The study is the first to assess the effect of knowledge and perceptions of cost-sharing levels (the percentage of cost borne by individuals out of total healthcare costs) on self-reported and actual behavior. The study points to a need to examine how changes to cost-sharing might change consumer behavior to contain costs while still getting appropriate care.
Employers increase healthcare costs to employees partly to reduce their own costs and partly to motivate employees to use the healthcare system in a more cost-efficient way. The researchers wanted to identify how changing the cost-sharing levels affected how employees used the healthcare system. The study, published in The American Journal of Managed Care, found an association between the employees who were more informed about overall healthcare costs and their higher ratio of office visits to emergency room visits, when compared with the visit ratio of other employees who were less informed.
“We know how much electricity costs us and we know how much our groceries cost, but, as patients, costs of our healthcare remain vague. As patients, we know that we might have a co-payment but we rarely know the underlying costs or the differences in costs depending on our utilization of the healthcare system. The complexity of the medical and billing systems have prevented consumers from understanding how best to utilize healthcare options to contain costs,” said Amy Lischko, DSc, assistant professor of public health and community medicine at Tufts University School of Medicine in Boston.
“Respondents who were more informed about their specific copayments for office visits and emergency room visits were more likely to have more office visits and more likely to have fewer emergency room visits. Given the enormous costs of emergency room visits in contrast to office visits, it appears that more transparency about costs of healthcare services could help both employees and employers contain their respective expenditures on health services,” said James Burgess, Jr, PhD, associate professor of health policy and management at Boston University School of Public Health.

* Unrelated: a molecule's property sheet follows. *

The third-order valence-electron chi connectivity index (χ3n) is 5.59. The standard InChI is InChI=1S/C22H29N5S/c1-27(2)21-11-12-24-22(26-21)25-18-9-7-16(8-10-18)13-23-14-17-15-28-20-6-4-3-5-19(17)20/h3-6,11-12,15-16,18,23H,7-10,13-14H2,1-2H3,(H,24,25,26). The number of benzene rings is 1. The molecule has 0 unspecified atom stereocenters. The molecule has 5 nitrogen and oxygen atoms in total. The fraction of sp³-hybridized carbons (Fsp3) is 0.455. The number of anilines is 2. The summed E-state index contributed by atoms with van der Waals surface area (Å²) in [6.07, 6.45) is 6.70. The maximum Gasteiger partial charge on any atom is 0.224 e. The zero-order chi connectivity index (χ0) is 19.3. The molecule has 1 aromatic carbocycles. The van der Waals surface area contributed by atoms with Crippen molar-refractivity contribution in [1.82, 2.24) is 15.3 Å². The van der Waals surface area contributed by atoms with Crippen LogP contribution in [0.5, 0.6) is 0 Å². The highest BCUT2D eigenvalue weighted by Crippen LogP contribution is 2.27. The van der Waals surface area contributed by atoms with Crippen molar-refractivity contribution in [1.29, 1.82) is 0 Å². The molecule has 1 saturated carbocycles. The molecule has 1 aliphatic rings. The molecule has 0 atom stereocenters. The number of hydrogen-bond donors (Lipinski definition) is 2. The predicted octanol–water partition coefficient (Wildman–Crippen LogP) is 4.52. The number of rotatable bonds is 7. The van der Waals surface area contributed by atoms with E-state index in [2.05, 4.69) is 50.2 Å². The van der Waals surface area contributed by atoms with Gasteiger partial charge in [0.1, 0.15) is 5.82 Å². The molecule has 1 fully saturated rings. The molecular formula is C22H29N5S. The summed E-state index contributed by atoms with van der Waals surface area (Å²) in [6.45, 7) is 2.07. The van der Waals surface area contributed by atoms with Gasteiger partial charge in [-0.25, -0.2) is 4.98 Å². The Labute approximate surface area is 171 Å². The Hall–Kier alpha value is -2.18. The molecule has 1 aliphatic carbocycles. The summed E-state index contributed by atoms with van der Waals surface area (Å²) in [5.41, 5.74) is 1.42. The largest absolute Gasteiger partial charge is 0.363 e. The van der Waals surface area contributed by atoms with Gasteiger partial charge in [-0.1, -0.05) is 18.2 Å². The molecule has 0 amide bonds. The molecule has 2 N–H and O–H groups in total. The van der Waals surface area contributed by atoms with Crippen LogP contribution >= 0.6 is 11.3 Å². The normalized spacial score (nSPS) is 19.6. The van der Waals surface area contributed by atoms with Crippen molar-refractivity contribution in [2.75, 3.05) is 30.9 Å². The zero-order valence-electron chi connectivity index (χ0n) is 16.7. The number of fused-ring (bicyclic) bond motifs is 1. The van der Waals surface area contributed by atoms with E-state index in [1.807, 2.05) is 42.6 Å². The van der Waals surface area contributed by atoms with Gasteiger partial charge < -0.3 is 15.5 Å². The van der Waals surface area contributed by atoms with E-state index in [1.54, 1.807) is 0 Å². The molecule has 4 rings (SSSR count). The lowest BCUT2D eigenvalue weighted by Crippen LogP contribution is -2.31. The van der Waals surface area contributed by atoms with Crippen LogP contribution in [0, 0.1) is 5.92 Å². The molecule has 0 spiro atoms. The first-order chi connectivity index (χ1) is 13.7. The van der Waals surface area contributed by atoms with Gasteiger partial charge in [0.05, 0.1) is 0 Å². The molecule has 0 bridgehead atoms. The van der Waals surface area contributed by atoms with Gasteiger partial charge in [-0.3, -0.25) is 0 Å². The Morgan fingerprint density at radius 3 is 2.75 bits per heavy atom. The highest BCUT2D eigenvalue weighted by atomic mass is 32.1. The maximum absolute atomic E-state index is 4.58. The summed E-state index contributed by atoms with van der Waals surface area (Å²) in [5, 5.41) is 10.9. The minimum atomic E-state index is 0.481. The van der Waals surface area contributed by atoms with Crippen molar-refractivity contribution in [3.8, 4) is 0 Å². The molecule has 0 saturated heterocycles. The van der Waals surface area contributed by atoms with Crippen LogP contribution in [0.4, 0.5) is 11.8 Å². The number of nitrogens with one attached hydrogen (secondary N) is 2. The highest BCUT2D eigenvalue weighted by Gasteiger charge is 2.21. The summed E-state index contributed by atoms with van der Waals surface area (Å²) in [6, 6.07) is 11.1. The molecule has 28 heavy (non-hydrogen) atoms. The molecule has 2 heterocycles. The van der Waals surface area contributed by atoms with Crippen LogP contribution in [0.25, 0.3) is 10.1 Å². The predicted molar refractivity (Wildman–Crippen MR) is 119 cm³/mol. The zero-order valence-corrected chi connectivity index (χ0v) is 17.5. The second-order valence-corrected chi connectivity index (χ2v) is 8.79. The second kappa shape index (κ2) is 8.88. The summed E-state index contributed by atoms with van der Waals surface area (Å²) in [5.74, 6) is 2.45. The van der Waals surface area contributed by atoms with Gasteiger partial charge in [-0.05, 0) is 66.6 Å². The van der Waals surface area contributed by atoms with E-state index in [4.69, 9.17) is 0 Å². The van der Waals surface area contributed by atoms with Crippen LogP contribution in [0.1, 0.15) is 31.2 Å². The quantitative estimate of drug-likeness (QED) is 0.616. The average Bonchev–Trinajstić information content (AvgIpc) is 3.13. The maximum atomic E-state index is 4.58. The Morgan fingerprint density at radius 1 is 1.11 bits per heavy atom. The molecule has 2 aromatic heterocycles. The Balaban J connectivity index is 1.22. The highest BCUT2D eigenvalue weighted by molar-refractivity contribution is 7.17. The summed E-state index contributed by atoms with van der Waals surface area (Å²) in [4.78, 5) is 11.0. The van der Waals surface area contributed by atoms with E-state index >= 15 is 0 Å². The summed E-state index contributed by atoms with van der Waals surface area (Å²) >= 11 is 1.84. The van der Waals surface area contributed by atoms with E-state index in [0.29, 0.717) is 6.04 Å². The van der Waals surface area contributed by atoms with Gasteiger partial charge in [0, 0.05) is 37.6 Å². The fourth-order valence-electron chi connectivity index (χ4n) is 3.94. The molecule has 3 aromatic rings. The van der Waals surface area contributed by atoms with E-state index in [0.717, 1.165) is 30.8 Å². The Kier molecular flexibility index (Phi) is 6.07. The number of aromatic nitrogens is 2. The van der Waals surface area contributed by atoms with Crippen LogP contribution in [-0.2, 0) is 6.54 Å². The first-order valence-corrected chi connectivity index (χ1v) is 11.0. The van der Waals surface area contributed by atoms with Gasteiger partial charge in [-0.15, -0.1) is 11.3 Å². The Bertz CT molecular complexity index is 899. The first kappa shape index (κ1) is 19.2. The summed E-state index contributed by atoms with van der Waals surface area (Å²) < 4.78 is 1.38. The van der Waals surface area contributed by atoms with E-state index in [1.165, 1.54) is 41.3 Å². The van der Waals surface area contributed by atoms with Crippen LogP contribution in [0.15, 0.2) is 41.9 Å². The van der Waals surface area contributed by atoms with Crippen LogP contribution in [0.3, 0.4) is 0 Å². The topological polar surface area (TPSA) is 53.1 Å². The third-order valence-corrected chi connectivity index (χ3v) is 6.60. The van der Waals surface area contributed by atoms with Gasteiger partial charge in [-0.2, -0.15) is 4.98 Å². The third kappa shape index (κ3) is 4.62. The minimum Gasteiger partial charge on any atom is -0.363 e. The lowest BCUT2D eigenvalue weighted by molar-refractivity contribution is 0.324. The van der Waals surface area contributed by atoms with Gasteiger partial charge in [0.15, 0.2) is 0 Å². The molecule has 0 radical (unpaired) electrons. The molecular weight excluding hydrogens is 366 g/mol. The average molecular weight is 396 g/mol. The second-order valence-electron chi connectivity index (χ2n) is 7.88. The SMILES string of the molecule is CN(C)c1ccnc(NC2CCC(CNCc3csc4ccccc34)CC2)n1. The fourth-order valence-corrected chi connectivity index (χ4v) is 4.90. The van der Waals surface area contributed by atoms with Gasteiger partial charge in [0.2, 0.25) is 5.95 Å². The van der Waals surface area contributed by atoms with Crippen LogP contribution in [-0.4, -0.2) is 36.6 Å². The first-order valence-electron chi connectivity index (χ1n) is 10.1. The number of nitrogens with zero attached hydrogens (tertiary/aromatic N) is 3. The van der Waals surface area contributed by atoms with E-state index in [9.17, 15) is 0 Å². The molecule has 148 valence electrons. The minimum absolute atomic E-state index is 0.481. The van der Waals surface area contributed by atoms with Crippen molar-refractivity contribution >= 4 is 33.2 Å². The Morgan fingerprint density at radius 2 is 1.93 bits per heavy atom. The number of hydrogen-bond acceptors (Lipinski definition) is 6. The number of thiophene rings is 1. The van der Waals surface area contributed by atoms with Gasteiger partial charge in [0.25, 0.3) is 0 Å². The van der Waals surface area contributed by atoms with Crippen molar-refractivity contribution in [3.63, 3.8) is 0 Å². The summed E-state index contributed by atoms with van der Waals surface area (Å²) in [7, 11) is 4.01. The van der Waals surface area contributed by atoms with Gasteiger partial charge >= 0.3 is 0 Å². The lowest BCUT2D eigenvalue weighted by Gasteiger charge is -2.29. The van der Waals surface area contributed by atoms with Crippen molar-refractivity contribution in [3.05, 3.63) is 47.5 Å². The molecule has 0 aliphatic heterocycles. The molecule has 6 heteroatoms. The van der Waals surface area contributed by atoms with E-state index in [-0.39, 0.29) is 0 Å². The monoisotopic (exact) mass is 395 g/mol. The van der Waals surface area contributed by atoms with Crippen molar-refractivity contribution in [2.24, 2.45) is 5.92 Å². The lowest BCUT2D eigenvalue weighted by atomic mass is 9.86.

Lischko and Burgess conducted a survey of approximately 1,500 employees of the Commonwealth of Massachusetts, over a period of increasing copayments, to assess their knowledge of cost sharing and healthcare utilization. The survey data was merged with claims data for respondents and their dependents.
“Although this study cannot be generalized across the country, it does argue for developing strategies to educate patients better about their cost-sharing responsibilities so that costs for everyone can be contained. As we implement healthcare reform, and as insurance becomes available to millions of previously uninsured people, we have an unprecedented opportunity to provide incentives to use the system efficiently and to educate people about the effects of their behavior on overall health care costs,” Lischko said.
First author Amy Lischko is the former commissioner of the Division of Health Care Finance and Policy (HCFP) and the former Director of Health Care Policy for the Commonwealth of Massachusetts, appointed by then-governor Mitt Romney. She was a key member of the governor’s team that crafted the administration’s innovative healthcare reform bill in Massachusetts.
Jim Burgess is a health economist with more than 20 years of extensive health care management, research, and educational experience. He serves as a founding co-editor of the electronic Health Economics Letters, the first fully electronic peer-reviewed journal in health economics, and as an associate editor of its parent journal, Health Economics.
There were no external funding sources for the study.